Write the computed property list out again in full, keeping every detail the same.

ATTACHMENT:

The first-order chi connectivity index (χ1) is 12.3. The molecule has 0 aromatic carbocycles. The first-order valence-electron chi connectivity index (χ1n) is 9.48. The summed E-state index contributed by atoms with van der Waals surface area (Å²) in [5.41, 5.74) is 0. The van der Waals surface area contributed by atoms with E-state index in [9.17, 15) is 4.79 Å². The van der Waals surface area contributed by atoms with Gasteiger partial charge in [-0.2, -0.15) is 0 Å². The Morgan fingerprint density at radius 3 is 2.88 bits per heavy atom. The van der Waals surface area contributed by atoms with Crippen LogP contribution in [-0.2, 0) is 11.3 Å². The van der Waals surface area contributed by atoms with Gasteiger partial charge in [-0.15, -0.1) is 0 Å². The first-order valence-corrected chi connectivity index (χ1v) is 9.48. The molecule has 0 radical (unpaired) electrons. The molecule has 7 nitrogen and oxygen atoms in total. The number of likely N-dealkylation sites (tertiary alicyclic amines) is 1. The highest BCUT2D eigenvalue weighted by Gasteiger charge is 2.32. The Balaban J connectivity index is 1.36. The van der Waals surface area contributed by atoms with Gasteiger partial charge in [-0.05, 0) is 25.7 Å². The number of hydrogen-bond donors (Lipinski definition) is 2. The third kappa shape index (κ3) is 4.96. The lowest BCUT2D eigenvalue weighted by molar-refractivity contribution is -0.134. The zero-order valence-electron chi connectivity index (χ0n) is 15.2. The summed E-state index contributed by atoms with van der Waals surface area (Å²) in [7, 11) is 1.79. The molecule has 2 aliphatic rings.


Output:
The first-order chi connectivity index (χ1) is 12.3. The molecule has 0 aromatic carbocycles. The first-order valence-electron chi connectivity index (χ1n) is 9.48. The summed E-state index contributed by atoms with van der Waals surface area (Å²) in [5.41, 5.74) is 0. The van der Waals surface area contributed by atoms with E-state index in [9.17, 15) is 4.79 Å². The van der Waals surface area contributed by atoms with Gasteiger partial charge in [-0.2, -0.15) is 0 Å². The Morgan fingerprint density at radius 3 is 2.88 bits per heavy atom. The van der Waals surface area contributed by atoms with Crippen LogP contribution in [-0.2, 0) is 11.3 Å². The van der Waals surface area contributed by atoms with Gasteiger partial charge in [-0.15, -0.1) is 0 Å². The first-order valence-corrected chi connectivity index (χ1v) is 9.48. The molecule has 0 radical (unpaired) electrons. The molecule has 7 nitrogen and oxygen atoms in total. The number of likely N-dealkylation sites (tertiary alicyclic amines) is 1. The highest BCUT2D eigenvalue weighted by Gasteiger charge is 2.32. The Balaban J connectivity index is 1.36. The van der Waals surface area contributed by atoms with Gasteiger partial charge in [-0.05, 0) is 25.7 Å². The number of hydrogen-bond donors (Lipinski definition) is 2. The third kappa shape index (κ3) is 4.96. The lowest BCUT2D eigenvalue weighted by molar-refractivity contribution is -0.134. The zero-order valence-electron chi connectivity index (χ0n) is 15.2. The summed E-state index contributed by atoms with van der Waals surface area (Å²) in [7, 11) is 1.79. The molecule has 2 aliphatic rings.